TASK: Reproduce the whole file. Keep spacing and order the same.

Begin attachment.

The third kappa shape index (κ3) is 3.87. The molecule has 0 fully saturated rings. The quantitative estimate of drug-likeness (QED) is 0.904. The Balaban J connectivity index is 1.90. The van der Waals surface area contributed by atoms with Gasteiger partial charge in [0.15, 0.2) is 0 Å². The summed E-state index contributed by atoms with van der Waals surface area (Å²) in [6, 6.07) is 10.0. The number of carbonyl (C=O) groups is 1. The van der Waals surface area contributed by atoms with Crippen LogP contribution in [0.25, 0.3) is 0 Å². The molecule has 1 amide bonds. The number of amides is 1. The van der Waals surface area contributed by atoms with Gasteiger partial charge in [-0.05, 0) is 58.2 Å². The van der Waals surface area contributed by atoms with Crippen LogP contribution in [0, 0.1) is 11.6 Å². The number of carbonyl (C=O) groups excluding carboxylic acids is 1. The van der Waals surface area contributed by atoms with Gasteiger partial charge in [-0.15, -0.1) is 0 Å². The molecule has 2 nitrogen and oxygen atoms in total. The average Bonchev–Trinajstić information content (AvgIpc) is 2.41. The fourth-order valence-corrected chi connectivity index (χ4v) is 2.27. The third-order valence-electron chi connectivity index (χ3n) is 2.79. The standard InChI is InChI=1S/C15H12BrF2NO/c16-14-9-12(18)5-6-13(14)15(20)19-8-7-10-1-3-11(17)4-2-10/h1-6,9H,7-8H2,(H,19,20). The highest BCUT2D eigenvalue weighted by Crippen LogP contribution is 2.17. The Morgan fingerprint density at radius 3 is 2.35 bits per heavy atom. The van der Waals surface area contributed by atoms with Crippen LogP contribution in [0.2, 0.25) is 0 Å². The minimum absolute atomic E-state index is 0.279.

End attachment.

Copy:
The third kappa shape index (κ3) is 3.87. The molecule has 0 fully saturated rings. The quantitative estimate of drug-likeness (QED) is 0.904. The Balaban J connectivity index is 1.90. The van der Waals surface area contributed by atoms with Gasteiger partial charge in [0.15, 0.2) is 0 Å². The summed E-state index contributed by atoms with van der Waals surface area (Å²) in [6, 6.07) is 10.0. The number of carbonyl (C=O) groups is 1. The van der Waals surface area contributed by atoms with Crippen LogP contribution in [0.25, 0.3) is 0 Å². The molecule has 1 amide bonds. The number of amides is 1. The van der Waals surface area contributed by atoms with Gasteiger partial charge in [-0.05, 0) is 58.2 Å². The van der Waals surface area contributed by atoms with Crippen LogP contribution in [0, 0.1) is 11.6 Å². The number of carbonyl (C=O) groups excluding carboxylic acids is 1. The van der Waals surface area contributed by atoms with Gasteiger partial charge in [-0.15, -0.1) is 0 Å². The molecule has 2 nitrogen and oxygen atoms in total. The average Bonchev–Trinajstić information content (AvgIpc) is 2.41. The fourth-order valence-corrected chi connectivity index (χ4v) is 2.27. The third-order valence-electron chi connectivity index (χ3n) is 2.79. The standard InChI is InChI=1S/C15H12BrF2NO/c16-14-9-12(18)5-6-13(14)15(20)19-8-7-10-1-3-11(17)4-2-10/h1-6,9H,7-8H2,(H,19,20). The highest BCUT2D eigenvalue weighted by Crippen LogP contribution is 2.17. The Morgan fingerprint density at radius 3 is 2.35 bits per heavy atom. The van der Waals surface area contributed by atoms with Crippen LogP contribution in [0.2, 0.25) is 0 Å². The minimum absolute atomic E-state index is 0.279.